Inappropriateness of Transfusion Patients’ transfusion requirements can often be minimized by good anaesthetic and surgical management. Blood not needed exposes patient unnecessarily Blood is an expensive, scarce resource. Unnecessary transfusions may cause a shortage of blood products for patients in real need.
Problems faced by QEH Too few donors Lack of equipment Insufficient products Insufficient reagent Infectious disease testing
Recommendations Increase public awareness about need for blood and hence the number of voluntary donors Continue to encourage relatives to donate for patients* Increase the number of mobile clinics Extend the opening hours for blood collecting
Recommendations Management of stocks of blood and blood products Maintenance and replacement of equipment On-going training of Haematology Lab Staff Better management of reagents for- infectious disease testing, antigens etc. Improved record keeping Move to electronic record keeping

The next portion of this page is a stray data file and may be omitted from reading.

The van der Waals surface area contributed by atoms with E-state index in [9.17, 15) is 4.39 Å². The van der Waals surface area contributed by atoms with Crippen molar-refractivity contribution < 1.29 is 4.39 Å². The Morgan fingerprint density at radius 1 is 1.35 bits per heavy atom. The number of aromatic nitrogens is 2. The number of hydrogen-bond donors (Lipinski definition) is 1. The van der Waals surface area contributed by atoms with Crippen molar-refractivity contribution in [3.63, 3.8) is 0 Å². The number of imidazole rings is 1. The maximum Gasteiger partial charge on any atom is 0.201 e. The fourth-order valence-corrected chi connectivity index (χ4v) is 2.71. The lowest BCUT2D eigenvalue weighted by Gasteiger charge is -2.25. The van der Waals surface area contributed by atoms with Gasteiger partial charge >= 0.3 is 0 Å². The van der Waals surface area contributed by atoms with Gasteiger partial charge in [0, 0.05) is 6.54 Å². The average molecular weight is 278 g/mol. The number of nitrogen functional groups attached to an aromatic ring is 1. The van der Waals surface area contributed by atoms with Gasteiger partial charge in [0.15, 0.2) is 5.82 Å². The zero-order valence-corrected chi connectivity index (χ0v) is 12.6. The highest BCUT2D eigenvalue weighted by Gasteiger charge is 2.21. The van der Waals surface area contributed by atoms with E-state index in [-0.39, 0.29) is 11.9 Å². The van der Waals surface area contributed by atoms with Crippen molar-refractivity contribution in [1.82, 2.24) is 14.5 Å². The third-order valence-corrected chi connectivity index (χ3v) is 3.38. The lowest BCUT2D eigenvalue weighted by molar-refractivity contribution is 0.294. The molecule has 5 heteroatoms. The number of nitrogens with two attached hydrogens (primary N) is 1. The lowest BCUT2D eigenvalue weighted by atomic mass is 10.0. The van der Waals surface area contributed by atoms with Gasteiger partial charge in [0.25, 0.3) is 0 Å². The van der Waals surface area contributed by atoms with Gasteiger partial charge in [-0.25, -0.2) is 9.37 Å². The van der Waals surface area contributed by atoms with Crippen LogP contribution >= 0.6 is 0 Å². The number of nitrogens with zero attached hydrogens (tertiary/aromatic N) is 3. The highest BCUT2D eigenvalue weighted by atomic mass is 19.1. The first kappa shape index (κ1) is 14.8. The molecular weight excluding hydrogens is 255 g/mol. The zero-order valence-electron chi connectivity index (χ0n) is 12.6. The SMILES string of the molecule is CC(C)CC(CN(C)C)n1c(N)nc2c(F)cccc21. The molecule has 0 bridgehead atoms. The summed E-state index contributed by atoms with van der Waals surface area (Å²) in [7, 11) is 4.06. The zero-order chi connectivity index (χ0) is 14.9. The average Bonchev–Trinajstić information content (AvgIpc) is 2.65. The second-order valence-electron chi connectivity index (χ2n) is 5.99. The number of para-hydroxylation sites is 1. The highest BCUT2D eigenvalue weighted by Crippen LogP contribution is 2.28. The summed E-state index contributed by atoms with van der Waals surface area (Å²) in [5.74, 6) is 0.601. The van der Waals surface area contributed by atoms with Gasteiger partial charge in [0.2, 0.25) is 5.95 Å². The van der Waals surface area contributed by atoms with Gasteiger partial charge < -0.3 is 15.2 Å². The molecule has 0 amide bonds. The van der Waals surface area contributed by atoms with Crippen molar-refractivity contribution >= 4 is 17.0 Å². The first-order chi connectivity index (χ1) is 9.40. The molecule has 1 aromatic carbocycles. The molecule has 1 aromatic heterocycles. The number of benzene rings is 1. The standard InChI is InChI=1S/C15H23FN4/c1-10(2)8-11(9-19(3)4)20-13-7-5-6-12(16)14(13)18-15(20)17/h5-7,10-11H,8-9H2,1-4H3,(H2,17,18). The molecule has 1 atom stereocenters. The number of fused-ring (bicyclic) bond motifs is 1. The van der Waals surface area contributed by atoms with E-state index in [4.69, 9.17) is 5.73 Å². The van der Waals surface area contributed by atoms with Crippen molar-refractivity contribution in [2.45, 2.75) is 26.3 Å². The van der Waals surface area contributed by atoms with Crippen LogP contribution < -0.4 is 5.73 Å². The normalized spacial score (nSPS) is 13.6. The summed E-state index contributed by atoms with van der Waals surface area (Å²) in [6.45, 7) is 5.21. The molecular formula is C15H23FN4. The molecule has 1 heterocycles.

Recommendations View to reduce the need for allogeneic transfusions Autologous transfusions Blood saving devices in OR Acute normovolemic haemodilution Oxygen carrying compounds
Conclusion ‘Primum-non-nocere’ Weigh risks and benefits Haemoglobin level is not the sole indicator for transfusion Use of appropriate products for the various conditions Personal ethics
Credits Blood bank staff Blood collecting staff Dr. T. Laurent Prof. P. Prussia Ms. Kay Bryan
Bibliography Uptodate.com British Transfusion guidelines 2007 Clinical use of blood, WHO MJA: Tuckfield et al.,Reduction of inappropriate use of blood products by prospective monitoring of blood forms Transfusion practice: Palo et al., Population based audit of fresh frozen plasma transfusion practices Vox Sanguinis: Titlestead et al., Monitoring transfusion practices at two university hospitals Transfusion: Schramm et al., Influencing blood usage in Germany Transfusion: Healy et al., Effect of Fresh Frozen Plasma on Prothrombin Time in patients with mild coagulation abnormalities Transfusion: Sullivan et al., Blood collection and transfusion in the USA in 2001 Transfusion: Triulzi, The art of plasma transfusion therapy